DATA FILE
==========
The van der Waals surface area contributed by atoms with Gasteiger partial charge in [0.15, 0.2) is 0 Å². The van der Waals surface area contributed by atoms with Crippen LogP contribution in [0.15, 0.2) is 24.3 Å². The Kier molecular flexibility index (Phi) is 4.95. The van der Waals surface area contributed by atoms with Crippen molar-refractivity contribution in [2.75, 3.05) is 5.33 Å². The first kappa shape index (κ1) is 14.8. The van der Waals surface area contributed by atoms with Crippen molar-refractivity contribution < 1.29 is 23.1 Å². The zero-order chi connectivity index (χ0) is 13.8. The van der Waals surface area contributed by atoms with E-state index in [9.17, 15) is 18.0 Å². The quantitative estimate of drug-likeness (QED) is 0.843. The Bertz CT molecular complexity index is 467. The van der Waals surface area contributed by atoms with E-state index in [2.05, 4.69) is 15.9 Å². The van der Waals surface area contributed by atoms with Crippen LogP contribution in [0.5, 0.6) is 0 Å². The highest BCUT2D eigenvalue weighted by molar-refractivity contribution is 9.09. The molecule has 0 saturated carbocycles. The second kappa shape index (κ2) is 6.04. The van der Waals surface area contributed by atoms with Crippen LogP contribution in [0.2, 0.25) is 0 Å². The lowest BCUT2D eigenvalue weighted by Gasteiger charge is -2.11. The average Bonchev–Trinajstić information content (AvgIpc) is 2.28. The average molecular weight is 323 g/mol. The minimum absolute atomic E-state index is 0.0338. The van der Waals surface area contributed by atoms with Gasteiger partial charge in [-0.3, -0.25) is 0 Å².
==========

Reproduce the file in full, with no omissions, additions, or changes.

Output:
The van der Waals surface area contributed by atoms with Gasteiger partial charge in [0.15, 0.2) is 0 Å². The van der Waals surface area contributed by atoms with Crippen LogP contribution in [0.15, 0.2) is 24.3 Å². The Kier molecular flexibility index (Phi) is 4.95. The van der Waals surface area contributed by atoms with Crippen molar-refractivity contribution in [2.75, 3.05) is 5.33 Å². The first kappa shape index (κ1) is 14.8. The van der Waals surface area contributed by atoms with Crippen molar-refractivity contribution < 1.29 is 23.1 Å². The zero-order chi connectivity index (χ0) is 13.8. The van der Waals surface area contributed by atoms with E-state index in [9.17, 15) is 18.0 Å². The quantitative estimate of drug-likeness (QED) is 0.843. The Bertz CT molecular complexity index is 467. The van der Waals surface area contributed by atoms with E-state index in [2.05, 4.69) is 15.9 Å². The van der Waals surface area contributed by atoms with Crippen LogP contribution in [0.5, 0.6) is 0 Å². The highest BCUT2D eigenvalue weighted by molar-refractivity contribution is 9.09. The molecule has 0 saturated carbocycles. The second kappa shape index (κ2) is 6.04. The van der Waals surface area contributed by atoms with Crippen LogP contribution in [0.2, 0.25) is 0 Å². The lowest BCUT2D eigenvalue weighted by Gasteiger charge is -2.11. The average Bonchev–Trinajstić information content (AvgIpc) is 2.28. The average molecular weight is 323 g/mol. The minimum absolute atomic E-state index is 0.0338. The van der Waals surface area contributed by atoms with Gasteiger partial charge in [-0.3, -0.25) is 0 Å².